b) It used to be that inappropriate language, as well as inappropriate images, were extremely hard to access. It was quite possible and normal to grow up as a child and live as an adult with little or no exposure to these. Today it is quite different, as we all unfortunately know all too well. It takes some deliberate effort to be selective and critical in our viewing, listening, and reading choices (and in those of our children). When Christians fail to practice such selectivity, then it shouldn’t be a surprise when the bad attitudes and the language that is reflective of those attitudes start to appear. Computer programmers have a phrase: GIGO. It means “garbage in, garbage out.” When you program your brain with inappropriate images and language that belongs in and comes out of the gutter, it shouldn’t be a surprise if that is what starts coming out of your mouth.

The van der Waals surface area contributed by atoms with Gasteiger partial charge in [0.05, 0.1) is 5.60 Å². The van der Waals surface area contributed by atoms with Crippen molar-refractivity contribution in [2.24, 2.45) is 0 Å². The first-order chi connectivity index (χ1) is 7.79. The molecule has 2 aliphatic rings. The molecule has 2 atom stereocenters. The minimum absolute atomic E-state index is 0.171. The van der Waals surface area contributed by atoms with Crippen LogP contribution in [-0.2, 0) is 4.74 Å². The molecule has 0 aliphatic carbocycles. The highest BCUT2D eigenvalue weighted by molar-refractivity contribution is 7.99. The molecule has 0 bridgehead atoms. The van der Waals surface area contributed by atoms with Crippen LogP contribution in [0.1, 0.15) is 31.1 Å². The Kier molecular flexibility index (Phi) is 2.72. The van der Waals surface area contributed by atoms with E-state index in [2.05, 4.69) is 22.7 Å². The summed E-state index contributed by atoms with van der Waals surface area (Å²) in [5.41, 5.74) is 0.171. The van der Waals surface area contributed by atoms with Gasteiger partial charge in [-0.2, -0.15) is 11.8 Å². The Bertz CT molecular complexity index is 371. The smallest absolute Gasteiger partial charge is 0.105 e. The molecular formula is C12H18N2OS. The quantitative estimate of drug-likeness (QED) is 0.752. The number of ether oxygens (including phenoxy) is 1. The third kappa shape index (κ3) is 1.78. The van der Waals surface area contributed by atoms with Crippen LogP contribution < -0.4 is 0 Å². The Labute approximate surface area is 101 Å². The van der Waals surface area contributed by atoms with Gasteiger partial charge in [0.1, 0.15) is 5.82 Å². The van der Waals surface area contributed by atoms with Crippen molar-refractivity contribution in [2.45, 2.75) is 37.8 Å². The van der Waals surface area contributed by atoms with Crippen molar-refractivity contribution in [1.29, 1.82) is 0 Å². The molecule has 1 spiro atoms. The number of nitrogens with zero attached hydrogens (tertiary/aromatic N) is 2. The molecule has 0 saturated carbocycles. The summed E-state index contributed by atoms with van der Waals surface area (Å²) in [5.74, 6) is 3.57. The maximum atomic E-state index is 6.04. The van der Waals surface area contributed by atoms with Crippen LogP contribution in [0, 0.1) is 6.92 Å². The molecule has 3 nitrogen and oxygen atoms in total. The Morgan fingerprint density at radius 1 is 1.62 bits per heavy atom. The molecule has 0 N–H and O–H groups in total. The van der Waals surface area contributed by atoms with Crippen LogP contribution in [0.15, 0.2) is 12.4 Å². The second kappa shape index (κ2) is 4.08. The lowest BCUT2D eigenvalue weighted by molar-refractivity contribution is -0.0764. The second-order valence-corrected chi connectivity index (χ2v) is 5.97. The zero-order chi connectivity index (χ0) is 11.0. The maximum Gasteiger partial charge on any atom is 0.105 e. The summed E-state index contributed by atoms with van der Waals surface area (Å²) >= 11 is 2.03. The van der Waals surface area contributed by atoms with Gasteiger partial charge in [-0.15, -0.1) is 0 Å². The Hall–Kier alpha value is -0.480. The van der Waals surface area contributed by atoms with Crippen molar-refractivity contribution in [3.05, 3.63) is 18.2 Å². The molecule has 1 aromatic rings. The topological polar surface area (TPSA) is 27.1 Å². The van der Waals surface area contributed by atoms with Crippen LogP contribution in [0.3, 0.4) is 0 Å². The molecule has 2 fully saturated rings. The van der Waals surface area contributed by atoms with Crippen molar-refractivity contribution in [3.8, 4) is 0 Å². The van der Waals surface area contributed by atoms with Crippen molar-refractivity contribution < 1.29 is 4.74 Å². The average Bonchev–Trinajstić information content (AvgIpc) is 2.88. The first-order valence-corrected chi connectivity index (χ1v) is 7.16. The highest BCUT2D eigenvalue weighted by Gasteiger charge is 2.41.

4) Jesus and James both said that what comes out of our mouths defile us, and are one of the best and most reliable indicators of what our true spiritual state really is. This is something that is very much worth meditating upon seriously.

  2. Lindsay Harold says:

    The F word refers to the act of intercourse. When used for something you don’t actually want to have intercourse with (or shouldn’t), it’s a “bad word.” But when used in keeping with its true meaning within marriage, I don’t see a problem with it.

    In that regard, it’s a lot like “hell.” You can use the word as profanity as in “What the…” Or you can use it to speak of a real place, in which case it is not profanity or wrong.

    Much the same sort of thing can be said for other questionable words that might be objectionable in some contexts. The words themselves aren’t evil. The problem is when we use them in ways that are inappropriate, rude, vulgar, or insulting.

  3. Jon says: